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One tip or trick per answer.

My favorite is

open .

Opens the folder you're currently browsing in Finder. You can also pass URLs, images, documents or else to open.

If you specify a program name with -a you can pass the URL, image, document or folder to that program instead, e.g. open -a Preview image.png, overriding the default program set for the filetype.

Please don't post duplicates. Search in the question like this: inquestion:this ls -l

Mac OS X specific answers only.

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There is a similar thread on Server Fault as well: serverfault.com/questions/7346/… –  Chealion Oct 7 '09 at 23:07
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You can use open for everything: URLs, images, documents. I use it everyday. –  olt Jul 6 '10 at 14:48
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As an extension to that: open -a Mail filetosend.ext Creates a new Email with the file attached. –  Skade Jul 6 '10 at 16:11
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@Nick Bedford: It's very useful. For example, I use the command line to scp a bunch of files down from the server. Then, I use "open ." to open the current folder up in the finder, where I can easily right-click on a file and say "open in excel". –  khedron Jul 12 '10 at 18:44
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@Nick Bedford: If you have the folder open in Terminal, open . opens it Finder. It's useful if you want to do something graphical. –  ShreevatsaR Jul 26 '10 at 4:40
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133 Answers

Local Web Server with Ruby

Here is the Ruby alternative to the Python one-liner for a local HTTP server (that is also posted in this thread):

ruby -run -e httpd . -p 8000

This will open a server in the working directory with a port number of 8000 so that you can access it in the browser at http://localhost:8000.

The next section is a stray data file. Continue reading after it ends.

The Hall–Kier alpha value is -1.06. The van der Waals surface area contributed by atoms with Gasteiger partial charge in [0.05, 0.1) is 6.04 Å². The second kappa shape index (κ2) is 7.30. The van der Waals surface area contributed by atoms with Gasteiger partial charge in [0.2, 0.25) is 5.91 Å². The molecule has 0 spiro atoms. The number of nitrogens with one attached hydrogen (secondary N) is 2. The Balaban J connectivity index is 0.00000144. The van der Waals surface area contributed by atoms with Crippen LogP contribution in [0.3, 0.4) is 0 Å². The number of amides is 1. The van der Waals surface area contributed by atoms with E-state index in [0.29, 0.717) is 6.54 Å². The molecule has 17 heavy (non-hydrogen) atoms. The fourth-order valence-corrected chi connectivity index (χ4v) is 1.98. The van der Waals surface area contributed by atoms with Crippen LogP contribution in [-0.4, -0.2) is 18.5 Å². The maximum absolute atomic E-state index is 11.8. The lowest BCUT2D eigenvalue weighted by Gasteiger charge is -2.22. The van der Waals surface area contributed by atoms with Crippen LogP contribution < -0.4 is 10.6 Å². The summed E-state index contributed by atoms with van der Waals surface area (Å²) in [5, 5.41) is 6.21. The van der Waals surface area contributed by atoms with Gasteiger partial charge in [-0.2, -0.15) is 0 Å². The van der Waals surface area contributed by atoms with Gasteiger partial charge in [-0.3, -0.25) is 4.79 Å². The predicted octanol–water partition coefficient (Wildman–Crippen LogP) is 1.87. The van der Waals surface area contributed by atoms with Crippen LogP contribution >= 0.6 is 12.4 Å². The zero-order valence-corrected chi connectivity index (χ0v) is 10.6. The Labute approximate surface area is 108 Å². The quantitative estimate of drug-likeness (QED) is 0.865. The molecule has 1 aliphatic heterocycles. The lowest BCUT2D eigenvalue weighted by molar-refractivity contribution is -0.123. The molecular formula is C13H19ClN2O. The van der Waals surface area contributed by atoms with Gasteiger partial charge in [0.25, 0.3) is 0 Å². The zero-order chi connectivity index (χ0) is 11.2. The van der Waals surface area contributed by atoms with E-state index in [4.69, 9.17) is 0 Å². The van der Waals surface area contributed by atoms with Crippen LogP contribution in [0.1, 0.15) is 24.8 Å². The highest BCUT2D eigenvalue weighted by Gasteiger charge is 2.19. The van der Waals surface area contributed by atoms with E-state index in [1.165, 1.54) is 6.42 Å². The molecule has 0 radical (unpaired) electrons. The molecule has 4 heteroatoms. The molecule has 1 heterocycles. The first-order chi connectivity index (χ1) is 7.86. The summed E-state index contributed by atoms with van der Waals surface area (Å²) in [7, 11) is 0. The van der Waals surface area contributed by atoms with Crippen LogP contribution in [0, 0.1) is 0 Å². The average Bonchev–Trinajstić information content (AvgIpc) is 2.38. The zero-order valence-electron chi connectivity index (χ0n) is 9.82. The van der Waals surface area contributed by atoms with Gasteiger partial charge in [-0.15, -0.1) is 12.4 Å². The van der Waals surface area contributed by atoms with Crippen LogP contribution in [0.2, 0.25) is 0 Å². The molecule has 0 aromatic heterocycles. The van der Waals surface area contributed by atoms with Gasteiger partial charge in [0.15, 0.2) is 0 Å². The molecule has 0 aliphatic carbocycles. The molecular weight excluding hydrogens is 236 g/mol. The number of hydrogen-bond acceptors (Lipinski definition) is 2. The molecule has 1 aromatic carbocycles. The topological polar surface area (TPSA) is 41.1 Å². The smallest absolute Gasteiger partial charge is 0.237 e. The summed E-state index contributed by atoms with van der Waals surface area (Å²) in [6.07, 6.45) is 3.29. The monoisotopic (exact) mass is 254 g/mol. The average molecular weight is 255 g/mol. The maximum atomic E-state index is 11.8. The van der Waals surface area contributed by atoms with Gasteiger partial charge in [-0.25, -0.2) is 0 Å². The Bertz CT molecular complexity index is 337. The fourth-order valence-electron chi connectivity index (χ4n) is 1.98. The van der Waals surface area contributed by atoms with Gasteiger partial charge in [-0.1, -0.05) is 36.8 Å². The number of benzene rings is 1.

Change the 8000 to any port number that you would like to use.

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Many answers have been given about how you can drag files and folders into the terminal window but Ciarán Walsh has made a utility called drag that allows you to drag files OUT of the terminal window. It’s even better with my patch that allows multiple files per drag operation.

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I could not believe that the following is missing here. The best improvement of a OS X terminal is to make it feel UNIX/Linux like. My first intention was to show you a proper bash-completion completing several things like ssh or git correctly. I'm talking of standard behaviour I was used to from Linux.

But much more important is the missing package manger homebrew. With this you will get plenty of standard unix commands/apps/libraries.

First install homebrew via

ruby -e "$(curl -fsSL https://raw.github.com/Homebrew/homebrew/go/install)"

and then get the sophisticated bash-completion via

brew install bash-completion

Dont ignore the message. You will have to edit .bash_profile. But its worth it. bash-completion completes brew too.

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Ctrl+D is a shortcut for exit. Useful if you often work in nested ssh sessions.

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It's been mentioned already that dragging a folder into a terminal app will get the path typed directly in it. You can additionally drop a folder onto the terminal app icon and a new terminal will be opened in that path directly

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While a top already mentions option (alt)-click to move to a position in the line, in reality this works anywhere in the terminal. I use it most prominently in text editors.

Anywhere you can get by arrow-ing alt-click will get the cursor there as well.

This is the main reason I stopped using tabs in code in the early 90s, NCSA Telnet included this functionality back then for mac's System 7 and if tried to arrow its way through tabs, so it ended up going all over the place and beeping like crazy.